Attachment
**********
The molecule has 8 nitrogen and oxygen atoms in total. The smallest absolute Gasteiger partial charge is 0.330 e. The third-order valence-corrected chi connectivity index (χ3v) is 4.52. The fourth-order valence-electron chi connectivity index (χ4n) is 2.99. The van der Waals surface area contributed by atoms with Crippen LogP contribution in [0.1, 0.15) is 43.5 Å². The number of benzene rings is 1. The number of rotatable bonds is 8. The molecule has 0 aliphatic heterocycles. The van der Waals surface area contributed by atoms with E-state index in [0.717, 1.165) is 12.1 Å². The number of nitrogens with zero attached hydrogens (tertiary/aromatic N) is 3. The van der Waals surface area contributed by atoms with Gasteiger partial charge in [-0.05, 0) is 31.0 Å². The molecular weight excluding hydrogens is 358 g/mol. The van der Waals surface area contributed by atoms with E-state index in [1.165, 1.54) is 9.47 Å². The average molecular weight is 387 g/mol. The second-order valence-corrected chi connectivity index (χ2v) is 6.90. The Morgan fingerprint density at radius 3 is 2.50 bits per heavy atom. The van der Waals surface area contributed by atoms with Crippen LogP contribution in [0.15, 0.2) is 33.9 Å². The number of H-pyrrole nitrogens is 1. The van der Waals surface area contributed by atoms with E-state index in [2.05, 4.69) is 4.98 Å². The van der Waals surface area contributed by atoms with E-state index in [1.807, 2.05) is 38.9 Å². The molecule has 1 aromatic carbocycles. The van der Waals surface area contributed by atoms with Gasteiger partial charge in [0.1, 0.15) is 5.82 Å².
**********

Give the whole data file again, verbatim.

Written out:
The molecule has 8 nitrogen and oxygen atoms in total. The smallest absolute Gasteiger partial charge is 0.330 e. The third-order valence-corrected chi connectivity index (χ3v) is 4.52. The fourth-order valence-electron chi connectivity index (χ4n) is 2.99. The van der Waals surface area contributed by atoms with Crippen LogP contribution in [0.1, 0.15) is 43.5 Å². The number of benzene rings is 1. The number of rotatable bonds is 8. The molecule has 0 aliphatic heterocycles. The van der Waals surface area contributed by atoms with E-state index in [0.717, 1.165) is 12.1 Å². The number of nitrogens with zero attached hydrogens (tertiary/aromatic N) is 3. The van der Waals surface area contributed by atoms with Gasteiger partial charge in [-0.05, 0) is 31.0 Å². The molecular weight excluding hydrogens is 358 g/mol. The van der Waals surface area contributed by atoms with E-state index in [1.165, 1.54) is 9.47 Å². The average molecular weight is 387 g/mol. The second-order valence-corrected chi connectivity index (χ2v) is 6.90. The Morgan fingerprint density at radius 3 is 2.50 bits per heavy atom. The van der Waals surface area contributed by atoms with Crippen LogP contribution in [0.15, 0.2) is 33.9 Å². The number of H-pyrrole nitrogens is 1. The van der Waals surface area contributed by atoms with E-state index in [2.05, 4.69) is 4.98 Å². The van der Waals surface area contributed by atoms with E-state index in [1.807, 2.05) is 38.9 Å². The molecule has 1 aromatic carbocycles. The van der Waals surface area contributed by atoms with Gasteiger partial charge in [0.1, 0.15) is 5.82 Å².